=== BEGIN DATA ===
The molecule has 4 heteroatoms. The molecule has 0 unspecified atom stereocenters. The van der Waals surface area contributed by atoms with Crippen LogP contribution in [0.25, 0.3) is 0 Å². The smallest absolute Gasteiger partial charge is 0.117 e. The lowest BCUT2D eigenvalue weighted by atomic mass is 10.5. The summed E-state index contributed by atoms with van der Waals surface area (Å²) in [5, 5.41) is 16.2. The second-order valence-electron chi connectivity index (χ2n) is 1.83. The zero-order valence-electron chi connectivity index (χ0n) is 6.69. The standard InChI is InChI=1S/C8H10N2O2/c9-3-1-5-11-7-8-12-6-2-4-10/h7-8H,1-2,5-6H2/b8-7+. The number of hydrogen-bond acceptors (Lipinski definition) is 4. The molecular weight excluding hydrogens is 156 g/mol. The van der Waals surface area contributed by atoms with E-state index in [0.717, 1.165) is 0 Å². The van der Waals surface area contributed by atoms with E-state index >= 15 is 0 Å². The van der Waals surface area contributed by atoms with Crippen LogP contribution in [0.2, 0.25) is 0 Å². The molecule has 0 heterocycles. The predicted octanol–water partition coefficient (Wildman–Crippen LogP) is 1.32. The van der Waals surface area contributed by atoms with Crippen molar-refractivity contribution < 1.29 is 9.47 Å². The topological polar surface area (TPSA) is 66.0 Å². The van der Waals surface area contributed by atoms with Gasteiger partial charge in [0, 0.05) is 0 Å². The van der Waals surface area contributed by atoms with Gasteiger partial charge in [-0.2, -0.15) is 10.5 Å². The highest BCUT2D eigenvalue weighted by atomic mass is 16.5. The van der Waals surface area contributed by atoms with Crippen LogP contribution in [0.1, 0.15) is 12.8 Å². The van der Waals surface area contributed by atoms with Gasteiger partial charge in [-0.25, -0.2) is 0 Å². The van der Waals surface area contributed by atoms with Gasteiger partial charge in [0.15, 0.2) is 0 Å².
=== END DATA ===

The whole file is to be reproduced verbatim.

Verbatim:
The molecule has 4 heteroatoms. The molecule has 0 unspecified atom stereocenters. The van der Waals surface area contributed by atoms with Crippen LogP contribution in [0.25, 0.3) is 0 Å². The smallest absolute Gasteiger partial charge is 0.117 e. The lowest BCUT2D eigenvalue weighted by atomic mass is 10.5. The summed E-state index contributed by atoms with van der Waals surface area (Å²) in [5, 5.41) is 16.2. The second-order valence-electron chi connectivity index (χ2n) is 1.83. The zero-order valence-electron chi connectivity index (χ0n) is 6.69. The standard InChI is InChI=1S/C8H10N2O2/c9-3-1-5-11-7-8-12-6-2-4-10/h7-8H,1-2,5-6H2/b8-7+. The number of hydrogen-bond acceptors (Lipinski definition) is 4. The molecular weight excluding hydrogens is 156 g/mol. The van der Waals surface area contributed by atoms with E-state index in [0.717, 1.165) is 0 Å². The van der Waals surface area contributed by atoms with E-state index >= 15 is 0 Å². The van der Waals surface area contributed by atoms with Crippen LogP contribution in [0.2, 0.25) is 0 Å². The molecule has 0 heterocycles. The predicted octanol–water partition coefficient (Wildman–Crippen LogP) is 1.32. The van der Waals surface area contributed by atoms with Crippen molar-refractivity contribution < 1.29 is 9.47 Å². The topological polar surface area (TPSA) is 66.0 Å². The van der Waals surface area contributed by atoms with Gasteiger partial charge in [0, 0.05) is 0 Å². The van der Waals surface area contributed by atoms with Gasteiger partial charge in [-0.2, -0.15) is 10.5 Å². The highest BCUT2D eigenvalue weighted by atomic mass is 16.5. The van der Waals surface area contributed by atoms with Crippen LogP contribution in [0.1, 0.15) is 12.8 Å². The van der Waals surface area contributed by atoms with Gasteiger partial charge in [-0.25, -0.2) is 0 Å². The van der Waals surface area contributed by atoms with Gasteiger partial charge in [0.15, 0.2) is 0 Å².